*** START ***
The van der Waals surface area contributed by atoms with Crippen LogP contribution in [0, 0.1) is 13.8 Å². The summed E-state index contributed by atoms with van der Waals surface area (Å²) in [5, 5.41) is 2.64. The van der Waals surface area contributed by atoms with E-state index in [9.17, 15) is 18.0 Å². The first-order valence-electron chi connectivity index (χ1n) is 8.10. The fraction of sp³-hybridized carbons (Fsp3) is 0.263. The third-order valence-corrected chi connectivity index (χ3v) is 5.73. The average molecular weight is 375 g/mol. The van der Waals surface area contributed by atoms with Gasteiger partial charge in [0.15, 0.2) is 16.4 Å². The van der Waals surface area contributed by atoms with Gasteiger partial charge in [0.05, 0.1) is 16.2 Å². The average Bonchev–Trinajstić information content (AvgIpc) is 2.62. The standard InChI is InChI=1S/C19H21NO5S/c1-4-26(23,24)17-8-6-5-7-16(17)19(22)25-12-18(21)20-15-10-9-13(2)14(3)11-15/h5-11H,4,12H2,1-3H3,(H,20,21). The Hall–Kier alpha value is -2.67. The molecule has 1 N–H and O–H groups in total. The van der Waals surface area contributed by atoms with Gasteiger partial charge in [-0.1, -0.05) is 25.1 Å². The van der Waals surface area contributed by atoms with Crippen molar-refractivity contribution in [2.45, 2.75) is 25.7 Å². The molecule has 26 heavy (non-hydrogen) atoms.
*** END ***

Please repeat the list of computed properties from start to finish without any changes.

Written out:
The van der Waals surface area contributed by atoms with Crippen LogP contribution in [0, 0.1) is 13.8 Å². The summed E-state index contributed by atoms with van der Waals surface area (Å²) in [5, 5.41) is 2.64. The van der Waals surface area contributed by atoms with E-state index in [9.17, 15) is 18.0 Å². The first-order valence-electron chi connectivity index (χ1n) is 8.10. The fraction of sp³-hybridized carbons (Fsp3) is 0.263. The third-order valence-corrected chi connectivity index (χ3v) is 5.73. The average molecular weight is 375 g/mol. The van der Waals surface area contributed by atoms with Gasteiger partial charge in [0.15, 0.2) is 16.4 Å². The van der Waals surface area contributed by atoms with Gasteiger partial charge in [0.05, 0.1) is 16.2 Å². The average Bonchev–Trinajstić information content (AvgIpc) is 2.62. The standard InChI is InChI=1S/C19H21NO5S/c1-4-26(23,24)17-8-6-5-7-16(17)19(22)25-12-18(21)20-15-10-9-13(2)14(3)11-15/h5-11H,4,12H2,1-3H3,(H,20,21). The Hall–Kier alpha value is -2.67. The molecule has 1 N–H and O–H groups in total. The van der Waals surface area contributed by atoms with Gasteiger partial charge in [-0.1, -0.05) is 25.1 Å². The van der Waals surface area contributed by atoms with Crippen molar-refractivity contribution in [2.45, 2.75) is 25.7 Å². The molecule has 26 heavy (non-hydrogen) atoms.